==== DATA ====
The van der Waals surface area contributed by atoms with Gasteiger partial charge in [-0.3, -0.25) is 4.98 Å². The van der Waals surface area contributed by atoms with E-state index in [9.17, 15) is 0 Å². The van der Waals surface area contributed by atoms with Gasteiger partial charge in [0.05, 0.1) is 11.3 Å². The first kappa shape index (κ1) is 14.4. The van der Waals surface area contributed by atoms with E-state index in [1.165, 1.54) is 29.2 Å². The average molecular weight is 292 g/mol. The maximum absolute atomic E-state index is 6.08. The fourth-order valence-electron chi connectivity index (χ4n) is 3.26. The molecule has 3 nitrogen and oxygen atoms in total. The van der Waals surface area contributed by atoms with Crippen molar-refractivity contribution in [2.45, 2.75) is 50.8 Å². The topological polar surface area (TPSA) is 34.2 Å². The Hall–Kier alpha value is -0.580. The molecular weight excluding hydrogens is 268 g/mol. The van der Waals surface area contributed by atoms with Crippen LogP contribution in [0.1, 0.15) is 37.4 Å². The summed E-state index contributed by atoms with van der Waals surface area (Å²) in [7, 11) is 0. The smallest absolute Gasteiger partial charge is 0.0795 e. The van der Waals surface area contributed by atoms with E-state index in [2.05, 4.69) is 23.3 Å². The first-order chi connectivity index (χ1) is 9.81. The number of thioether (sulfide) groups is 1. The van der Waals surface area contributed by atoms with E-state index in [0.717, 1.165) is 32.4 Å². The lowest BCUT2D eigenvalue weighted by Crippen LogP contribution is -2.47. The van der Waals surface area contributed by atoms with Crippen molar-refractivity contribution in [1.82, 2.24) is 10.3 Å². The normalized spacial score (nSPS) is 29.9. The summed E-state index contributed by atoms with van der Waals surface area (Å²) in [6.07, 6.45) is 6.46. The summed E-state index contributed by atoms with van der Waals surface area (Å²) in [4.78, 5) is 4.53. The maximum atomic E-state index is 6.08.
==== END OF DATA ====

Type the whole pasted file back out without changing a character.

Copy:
The van der Waals surface area contributed by atoms with Gasteiger partial charge in [-0.3, -0.25) is 4.98 Å². The van der Waals surface area contributed by atoms with E-state index in [9.17, 15) is 0 Å². The van der Waals surface area contributed by atoms with Gasteiger partial charge in [0.05, 0.1) is 11.3 Å². The first kappa shape index (κ1) is 14.4. The van der Waals surface area contributed by atoms with E-state index in [1.165, 1.54) is 29.2 Å². The average molecular weight is 292 g/mol. The maximum absolute atomic E-state index is 6.08. The fourth-order valence-electron chi connectivity index (χ4n) is 3.26. The molecule has 3 nitrogen and oxygen atoms in total. The van der Waals surface area contributed by atoms with Crippen molar-refractivity contribution in [2.45, 2.75) is 50.8 Å². The topological polar surface area (TPSA) is 34.2 Å². The Hall–Kier alpha value is -0.580. The molecular weight excluding hydrogens is 268 g/mol. The van der Waals surface area contributed by atoms with Crippen LogP contribution in [0.1, 0.15) is 37.4 Å². The summed E-state index contributed by atoms with van der Waals surface area (Å²) in [7, 11) is 0. The smallest absolute Gasteiger partial charge is 0.0795 e. The van der Waals surface area contributed by atoms with E-state index in [2.05, 4.69) is 23.3 Å². The first-order chi connectivity index (χ1) is 9.81. The number of thioether (sulfide) groups is 1. The van der Waals surface area contributed by atoms with E-state index in [0.717, 1.165) is 32.4 Å². The lowest BCUT2D eigenvalue weighted by Crippen LogP contribution is -2.47. The van der Waals surface area contributed by atoms with Crippen molar-refractivity contribution in [1.82, 2.24) is 10.3 Å². The normalized spacial score (nSPS) is 29.9. The summed E-state index contributed by atoms with van der Waals surface area (Å²) in [6.07, 6.45) is 6.46. The summed E-state index contributed by atoms with van der Waals surface area (Å²) in [4.78, 5) is 4.53. The maximum atomic E-state index is 6.08.